We are here [electronic resource]
“Told through the bright and unflinching eyes of Cat Thao, a girl born in a refugee camp, We Are Here is a memoir that begins in 1975 with her family’s gripping exodus by foot out of post-war Vietnam – a dangerous journey, unimaginable to most, on which most perished. The escape of Cat Thao’s family from persecution traverses the horrific jungles of Khmer Rouge Cambodia and into the crowded refugee camps of Thailand. From which, finally, the Nguyens were allowed to board a Qantas plane to a freedom they wanted desperately. But the stark, contrasting suburban landscapes of Western Sydney, Australia were not the unalloyed blessing they’d imagined.” (Adapted from Borrowbox description)
Mary meets Mohammad [Documentary]
“Mary meets Mohammad is a film that follows the arrival of Tasmania’s first asylum seeker detention centre through the eyes of local knitting club member Mary. Mary is a staunchily Christian pensioner, who is not welcoming of the 400 male asylum seekers, who have come mostly from Afghanistan. Mary unexpectedly finds herself in regular contact with Mohammad, a 26 year old Muslim Afghan Hazara man, after her knitting club donates woolen hats to the men inside the detention centre. Mary sheds many of her prior beliefs as her relationship with Mohammad deepens and she is reminded of their common humanity” (Container).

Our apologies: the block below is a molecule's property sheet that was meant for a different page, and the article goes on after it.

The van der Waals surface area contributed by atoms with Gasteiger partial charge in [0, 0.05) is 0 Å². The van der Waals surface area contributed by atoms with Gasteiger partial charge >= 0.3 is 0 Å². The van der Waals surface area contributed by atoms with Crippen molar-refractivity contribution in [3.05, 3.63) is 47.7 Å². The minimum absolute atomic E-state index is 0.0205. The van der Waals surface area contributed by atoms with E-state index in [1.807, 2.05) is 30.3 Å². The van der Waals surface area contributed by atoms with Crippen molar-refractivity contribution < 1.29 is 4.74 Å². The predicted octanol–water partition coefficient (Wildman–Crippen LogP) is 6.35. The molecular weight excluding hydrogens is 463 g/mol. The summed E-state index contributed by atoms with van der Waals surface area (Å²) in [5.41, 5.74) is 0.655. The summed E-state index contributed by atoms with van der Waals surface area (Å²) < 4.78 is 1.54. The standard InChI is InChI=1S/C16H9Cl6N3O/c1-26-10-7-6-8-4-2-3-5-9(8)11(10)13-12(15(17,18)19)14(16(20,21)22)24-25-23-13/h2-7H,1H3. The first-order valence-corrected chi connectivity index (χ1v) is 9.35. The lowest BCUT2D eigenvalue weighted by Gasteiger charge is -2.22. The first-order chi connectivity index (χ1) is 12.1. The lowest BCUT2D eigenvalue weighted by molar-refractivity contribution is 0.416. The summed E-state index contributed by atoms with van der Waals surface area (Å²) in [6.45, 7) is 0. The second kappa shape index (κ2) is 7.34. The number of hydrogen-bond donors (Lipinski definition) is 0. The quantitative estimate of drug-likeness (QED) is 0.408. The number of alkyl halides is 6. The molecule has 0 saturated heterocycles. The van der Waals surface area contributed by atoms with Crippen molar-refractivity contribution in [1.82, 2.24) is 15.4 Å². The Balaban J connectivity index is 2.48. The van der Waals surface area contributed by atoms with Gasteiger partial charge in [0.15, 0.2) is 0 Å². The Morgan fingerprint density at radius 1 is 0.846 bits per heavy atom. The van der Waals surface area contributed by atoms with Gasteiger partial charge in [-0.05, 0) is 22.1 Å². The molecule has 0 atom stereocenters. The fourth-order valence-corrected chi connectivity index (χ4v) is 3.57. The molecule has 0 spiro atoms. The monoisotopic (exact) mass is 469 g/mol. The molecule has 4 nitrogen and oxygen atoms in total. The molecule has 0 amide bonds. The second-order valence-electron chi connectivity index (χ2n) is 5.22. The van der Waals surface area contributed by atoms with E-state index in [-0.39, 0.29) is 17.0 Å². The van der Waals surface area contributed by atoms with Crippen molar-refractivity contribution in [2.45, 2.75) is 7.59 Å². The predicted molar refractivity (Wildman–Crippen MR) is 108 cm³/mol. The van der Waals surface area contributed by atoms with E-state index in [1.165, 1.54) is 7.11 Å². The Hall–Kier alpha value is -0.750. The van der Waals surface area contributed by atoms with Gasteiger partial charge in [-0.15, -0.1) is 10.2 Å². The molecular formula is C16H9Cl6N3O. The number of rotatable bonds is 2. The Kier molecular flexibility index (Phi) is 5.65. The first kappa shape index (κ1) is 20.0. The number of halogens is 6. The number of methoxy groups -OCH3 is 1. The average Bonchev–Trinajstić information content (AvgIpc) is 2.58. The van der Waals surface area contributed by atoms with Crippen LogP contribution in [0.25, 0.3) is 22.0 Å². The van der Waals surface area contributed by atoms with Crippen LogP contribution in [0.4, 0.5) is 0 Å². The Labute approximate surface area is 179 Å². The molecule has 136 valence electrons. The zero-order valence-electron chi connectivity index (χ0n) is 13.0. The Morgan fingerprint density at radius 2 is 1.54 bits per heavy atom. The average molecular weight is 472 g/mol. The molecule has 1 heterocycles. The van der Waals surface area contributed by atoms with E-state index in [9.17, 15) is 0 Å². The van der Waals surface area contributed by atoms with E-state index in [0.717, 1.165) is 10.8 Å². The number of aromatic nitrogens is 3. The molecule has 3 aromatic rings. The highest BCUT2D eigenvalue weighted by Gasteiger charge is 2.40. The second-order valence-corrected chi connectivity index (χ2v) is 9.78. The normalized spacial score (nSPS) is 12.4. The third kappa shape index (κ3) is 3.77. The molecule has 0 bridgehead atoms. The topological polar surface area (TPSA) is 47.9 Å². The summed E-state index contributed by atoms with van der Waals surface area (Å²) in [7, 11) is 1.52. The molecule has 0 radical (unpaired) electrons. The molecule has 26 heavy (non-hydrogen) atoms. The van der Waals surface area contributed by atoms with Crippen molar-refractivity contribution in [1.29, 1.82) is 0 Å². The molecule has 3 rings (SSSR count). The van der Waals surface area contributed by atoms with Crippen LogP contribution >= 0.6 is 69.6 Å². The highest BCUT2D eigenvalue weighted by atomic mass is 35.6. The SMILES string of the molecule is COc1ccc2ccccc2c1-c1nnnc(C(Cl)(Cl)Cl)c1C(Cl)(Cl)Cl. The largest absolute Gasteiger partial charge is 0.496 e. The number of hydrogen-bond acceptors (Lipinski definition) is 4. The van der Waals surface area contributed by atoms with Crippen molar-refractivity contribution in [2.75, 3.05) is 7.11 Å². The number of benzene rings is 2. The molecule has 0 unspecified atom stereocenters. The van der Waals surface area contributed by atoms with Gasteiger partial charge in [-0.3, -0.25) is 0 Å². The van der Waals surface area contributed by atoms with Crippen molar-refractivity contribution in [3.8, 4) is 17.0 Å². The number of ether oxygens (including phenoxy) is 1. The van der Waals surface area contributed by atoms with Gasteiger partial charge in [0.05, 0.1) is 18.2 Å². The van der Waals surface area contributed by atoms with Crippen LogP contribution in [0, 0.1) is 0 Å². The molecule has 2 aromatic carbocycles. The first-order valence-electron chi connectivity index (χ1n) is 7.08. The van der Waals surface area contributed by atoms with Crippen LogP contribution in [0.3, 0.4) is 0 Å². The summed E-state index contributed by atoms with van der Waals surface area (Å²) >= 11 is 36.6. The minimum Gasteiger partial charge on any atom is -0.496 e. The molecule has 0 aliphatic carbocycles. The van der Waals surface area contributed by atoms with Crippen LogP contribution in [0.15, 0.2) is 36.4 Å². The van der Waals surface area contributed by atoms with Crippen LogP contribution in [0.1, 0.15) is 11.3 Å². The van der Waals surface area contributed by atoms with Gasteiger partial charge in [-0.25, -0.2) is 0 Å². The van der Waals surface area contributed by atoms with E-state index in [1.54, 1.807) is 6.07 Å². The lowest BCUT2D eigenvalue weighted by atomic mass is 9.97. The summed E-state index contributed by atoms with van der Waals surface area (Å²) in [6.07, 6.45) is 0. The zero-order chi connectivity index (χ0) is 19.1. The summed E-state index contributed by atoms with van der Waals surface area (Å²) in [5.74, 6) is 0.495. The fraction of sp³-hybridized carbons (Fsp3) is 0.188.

The good lie [Movie]
“They were known simply as ‘The Lost Boys’. Orphaned by the brutal civil war in Sudan that began in 1983, these young victims traveled as many as a thousand miles on foot in search of safety. Fifteen years later, a humanitarian effort would bring 3,600 lost boys and girls to America” (Container).